Here's how I've started to "set the speech-language therapy stage."

I've gotten into the habit of asking any and all new students these two questions:

1. Can you tell me why you're coming to speech-language therapy?

With articulation students, a response to that question is pretty simple. They usually know they are starting to see me because they need to work on a certain sound. But your typical elementary or middle school-aged students who have language difficulties, they usually don't know why they are now seeing the "speech teacher." They might say, "I don't know why I'm here." Or they might say, "Um, like, I guess I need help with stuff." So the most important thing that we, as clinicians, can do is spell it out, word for word, WHY they are now on our caseload. Don't be afraid to share with the new student any evaluation results you might have. Did he/she score very low on an auditory comprehension or reasoning subtest? Share that. Did he/she score very low on an expressive or receptive language diagnostic? Share that. Sharing information like this helps everyone because it establishes a clear WHY. If the assessments reveal very low auditory comprehension or reasoning abilities, that's WHY you're here and that's what we will work to improve. If the assessments reveal very low expressive or receptive language abilities, that's WHY you're here and that's what we will work to improve. It's really that simple. That's the WHY.

2. What do you hope to gain from speech-language therapy?

This is the WHAT you're trying to uncover. Now sure, this question might be tricky for younger students to answer, especially if the students have obvious communication difficulties. But I bet you'd be surprised at the responses you'd get, every now and again, if you gave this WHAT question a shot. I've had a 2nd grader tell me, "I want to sound like everyone else" and I've had a 7th grader tell me, "I want to get better at organizing my thoughts." Statements like these are wonderful, personal confessions that can help you and your new students see eye-to-eye. Once you know WHAT your students want, you can do everything in your power to help them. You can share with them your current goals and objectives and easily show them that what you have planned will, absolutely, get him/her closer to what he/she wants. (Oh, and this WHAT question also helps with building the client/clinician rapport because it communicates to your student that you honestly value them and their wants/needs.)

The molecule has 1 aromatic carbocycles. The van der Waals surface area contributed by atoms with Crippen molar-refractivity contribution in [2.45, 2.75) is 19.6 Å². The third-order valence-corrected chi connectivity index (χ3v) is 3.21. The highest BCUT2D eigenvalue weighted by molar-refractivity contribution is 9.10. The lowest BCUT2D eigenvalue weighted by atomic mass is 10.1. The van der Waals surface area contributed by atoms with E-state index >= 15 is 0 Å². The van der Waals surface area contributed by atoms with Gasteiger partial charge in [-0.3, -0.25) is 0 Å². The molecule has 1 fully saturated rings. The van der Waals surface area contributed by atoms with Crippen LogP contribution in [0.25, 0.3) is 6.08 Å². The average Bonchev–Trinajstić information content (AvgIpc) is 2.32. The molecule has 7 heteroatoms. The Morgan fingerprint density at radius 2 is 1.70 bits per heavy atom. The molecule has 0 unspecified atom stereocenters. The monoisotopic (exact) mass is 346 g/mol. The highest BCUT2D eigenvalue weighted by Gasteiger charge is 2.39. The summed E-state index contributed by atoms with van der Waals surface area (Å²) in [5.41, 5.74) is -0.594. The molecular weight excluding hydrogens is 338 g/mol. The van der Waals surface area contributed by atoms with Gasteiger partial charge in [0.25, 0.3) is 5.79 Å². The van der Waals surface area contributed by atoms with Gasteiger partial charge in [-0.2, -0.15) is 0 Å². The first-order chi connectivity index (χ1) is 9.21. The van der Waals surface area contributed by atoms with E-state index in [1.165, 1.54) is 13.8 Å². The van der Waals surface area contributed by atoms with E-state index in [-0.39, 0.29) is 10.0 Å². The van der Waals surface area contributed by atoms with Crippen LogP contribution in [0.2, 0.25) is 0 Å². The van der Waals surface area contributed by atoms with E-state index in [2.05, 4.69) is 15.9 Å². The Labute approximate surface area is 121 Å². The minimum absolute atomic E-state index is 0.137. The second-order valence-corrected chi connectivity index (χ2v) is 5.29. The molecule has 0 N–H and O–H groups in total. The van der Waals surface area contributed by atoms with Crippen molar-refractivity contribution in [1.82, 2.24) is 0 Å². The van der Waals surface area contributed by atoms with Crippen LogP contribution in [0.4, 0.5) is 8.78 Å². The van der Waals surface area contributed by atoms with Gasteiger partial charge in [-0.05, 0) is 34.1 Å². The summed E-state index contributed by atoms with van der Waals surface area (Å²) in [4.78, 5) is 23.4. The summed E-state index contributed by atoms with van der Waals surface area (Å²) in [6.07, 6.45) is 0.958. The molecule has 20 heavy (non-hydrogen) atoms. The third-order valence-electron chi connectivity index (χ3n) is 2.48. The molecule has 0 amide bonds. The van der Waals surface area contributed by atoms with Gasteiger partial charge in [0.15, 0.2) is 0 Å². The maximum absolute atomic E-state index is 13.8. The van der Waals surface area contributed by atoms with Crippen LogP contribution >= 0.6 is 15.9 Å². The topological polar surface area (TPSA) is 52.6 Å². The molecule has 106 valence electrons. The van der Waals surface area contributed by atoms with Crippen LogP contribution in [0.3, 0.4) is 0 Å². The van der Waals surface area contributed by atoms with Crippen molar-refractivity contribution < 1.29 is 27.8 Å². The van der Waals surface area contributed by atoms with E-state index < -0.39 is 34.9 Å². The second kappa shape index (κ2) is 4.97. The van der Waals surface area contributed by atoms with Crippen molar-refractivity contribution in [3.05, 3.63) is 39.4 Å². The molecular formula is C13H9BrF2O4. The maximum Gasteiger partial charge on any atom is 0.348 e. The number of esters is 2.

In closing . . .

What do you think? Can all of the students on your caseload tell you WHY they come to speech and WHAT they hope to gain from therapy? Wouldn't everything be so much easier if you and your students were on the same page with the WHY and the WHAT? Give my two questions a test drive to see if they're able to better help you with "setting the speech-language therapy stage" for all the new students on your caseload. And as always, let me know how it goes!